This morning the wind came pounding at the cottage, rattling windows and doors and trying to push in through any crack or breach. It was so loud that the boys woke up at 6am crying, from the noise, but thankfully fell back asleep. Mornings like this are when you remember you are on not-too-large island surrounded by the dark waters of the Northern Atlantic. And tonight I’m nursing some nasty approximation of Theraflu, and hoping I don’t catch Sascha’s cold.

I used to think people in New England were obsessed with the weather, what with the storm trackers and Doppler radars and week-long news cycles, but here it is a new kind of obsession. The weather changes constantly, so despite hearing from two different people that snow was expected as early as next month (! my out-of-date guidebooks said Dublin was more moderate on a whole, and that snow was rare), S pointed out that they could never really predict the weather for the day, so how could they know what it would be like in a month?

Friday was a beautiful, balmy afternoon and I became obsessed with seeing the sea before the season turned for good and artic winds bore down and snow piled up. I google-mapped the walk, which my mom worried was too ambitious because it was almost four when we were at Herbert Park, and the beach was a good 30 minutes or so beyond that. But Mr. Whippy the ice cream truck was parked outside, and I picked up cones for everyone and decided, fortified by ice cream, that we could do it. Worse came to worst, we would just have to see how far we got. Over the DART tracks we passed and negotiated a troubling crosswalk. Not only was there no blinking man to tell us when to cross, leaving us craning our necks to check stoplights and whiplash our heads about like two nutters, but the median was so tiny that with the double-stroller in front of her, my poor mom’s rear was sticking out a bit into oncoming traffic. (“I could lose a few inches anyway,” she shrugged.) We came upon a construction site, and turned the stroller for the boys just in time to see a truck lift a heavy load of dirt and drop it down into the road. If they could retain memories, I am sure this would rank among one of their top sights in Ireland! Then we were on a beautiful curving street that seemed to be unfurling itself toward the sea. There were beautiful Georgian-style brick homes all along this road. Suddenly, the air changed, turning briny and dropping several degrees as we heard the seagulls. We hit Sandymount Green, and then I knew where we were because we considered renting a house nearby. And though it was close to five and cold and windy on the beach, I was ecstatic to see The Strand, and as you saw in the previous post, the boys loved climbing the rocks and playing in the sand.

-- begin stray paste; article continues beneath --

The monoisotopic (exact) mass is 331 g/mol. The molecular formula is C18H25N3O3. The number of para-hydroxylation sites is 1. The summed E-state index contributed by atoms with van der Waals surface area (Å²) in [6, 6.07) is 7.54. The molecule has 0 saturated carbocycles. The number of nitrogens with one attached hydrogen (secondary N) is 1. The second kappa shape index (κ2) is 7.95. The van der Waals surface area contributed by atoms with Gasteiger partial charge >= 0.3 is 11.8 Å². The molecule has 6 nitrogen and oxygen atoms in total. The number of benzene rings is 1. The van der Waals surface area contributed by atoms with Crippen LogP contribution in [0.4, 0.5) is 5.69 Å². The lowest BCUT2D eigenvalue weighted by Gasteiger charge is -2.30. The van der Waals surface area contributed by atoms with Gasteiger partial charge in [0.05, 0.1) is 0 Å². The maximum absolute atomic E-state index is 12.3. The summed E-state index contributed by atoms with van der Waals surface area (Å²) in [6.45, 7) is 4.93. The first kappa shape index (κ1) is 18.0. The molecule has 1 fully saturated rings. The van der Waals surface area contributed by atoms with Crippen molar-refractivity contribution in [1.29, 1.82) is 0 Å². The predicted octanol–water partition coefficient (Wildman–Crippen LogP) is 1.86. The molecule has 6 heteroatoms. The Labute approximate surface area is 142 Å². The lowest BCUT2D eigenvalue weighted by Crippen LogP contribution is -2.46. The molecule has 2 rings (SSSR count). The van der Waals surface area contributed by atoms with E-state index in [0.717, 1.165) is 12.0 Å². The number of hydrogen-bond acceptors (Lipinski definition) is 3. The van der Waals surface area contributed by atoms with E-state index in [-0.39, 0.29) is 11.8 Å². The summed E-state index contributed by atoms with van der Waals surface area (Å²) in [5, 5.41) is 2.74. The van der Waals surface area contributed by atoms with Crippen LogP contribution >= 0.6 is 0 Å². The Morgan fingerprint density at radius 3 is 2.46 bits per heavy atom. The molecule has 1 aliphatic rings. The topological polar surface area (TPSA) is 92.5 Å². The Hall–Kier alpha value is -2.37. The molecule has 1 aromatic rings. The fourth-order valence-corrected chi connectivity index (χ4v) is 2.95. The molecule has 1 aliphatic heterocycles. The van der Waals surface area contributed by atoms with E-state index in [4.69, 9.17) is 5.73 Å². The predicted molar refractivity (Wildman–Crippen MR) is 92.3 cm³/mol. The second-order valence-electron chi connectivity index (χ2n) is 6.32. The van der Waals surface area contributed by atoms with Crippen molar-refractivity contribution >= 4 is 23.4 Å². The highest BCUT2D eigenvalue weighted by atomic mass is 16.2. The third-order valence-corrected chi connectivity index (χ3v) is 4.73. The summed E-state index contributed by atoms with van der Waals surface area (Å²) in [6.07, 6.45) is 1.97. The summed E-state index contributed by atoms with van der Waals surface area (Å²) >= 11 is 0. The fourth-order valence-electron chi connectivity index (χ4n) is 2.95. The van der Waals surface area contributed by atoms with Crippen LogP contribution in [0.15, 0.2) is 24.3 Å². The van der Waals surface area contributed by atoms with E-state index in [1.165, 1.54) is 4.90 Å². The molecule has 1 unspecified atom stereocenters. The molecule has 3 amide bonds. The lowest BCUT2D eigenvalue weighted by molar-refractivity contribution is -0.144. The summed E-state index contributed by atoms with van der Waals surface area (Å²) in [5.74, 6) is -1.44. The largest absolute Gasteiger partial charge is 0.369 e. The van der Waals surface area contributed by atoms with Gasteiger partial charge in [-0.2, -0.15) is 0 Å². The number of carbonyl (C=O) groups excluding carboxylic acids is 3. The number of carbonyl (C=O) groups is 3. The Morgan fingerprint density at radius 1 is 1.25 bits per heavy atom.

The next day, Saturday, we had planned to go to IKEA. But S has a story to tell you about that morning, which I think he would like to do as a guest post, so for now I’ll just say that it drained any of us of the mental and physical stamina one needs to even consider going to the twee Swedish-happy-but-made-in-China warehouse of our lives. I’ll also say at times that C behaves somewhat like the chick from The Exorcist, with his arms splayed out, head dropped back, and screaming. Later that evening, when all is quiet in the house, my mom ushers us out the door and we hit the pubs. The first one, Smyth’s, is quite a scene. Guitar rock pounding, young people preening. We sit in a corner booth and feel old, but I discover I do like Guinness. The only other time I had been in Dublin, for a weekend when I was studying abroad in England, I had tried it, as all tourists must, but didn’t like it. Then again, it wasn’t until I lived in Japan that I even had a taste for beer. This time the Guinness was smooth and velvety like good coffee, not too bitter. Then we went next door where the lights were on and hair (where it remained) was mostly white, and no music played. We feel too young.

For all of you who have asked, I think we’ve finally gotten a handle on the whole hot water thing. And in another American expat blog I read, she mentioned this YouTube sketch which may give you a (profanity-laced) idea of what I was talking about with regards to the heater you have to switch on, (but only sometimes, not in the “winter months,” whenever exactly those are:

2 thoughts on “Windy

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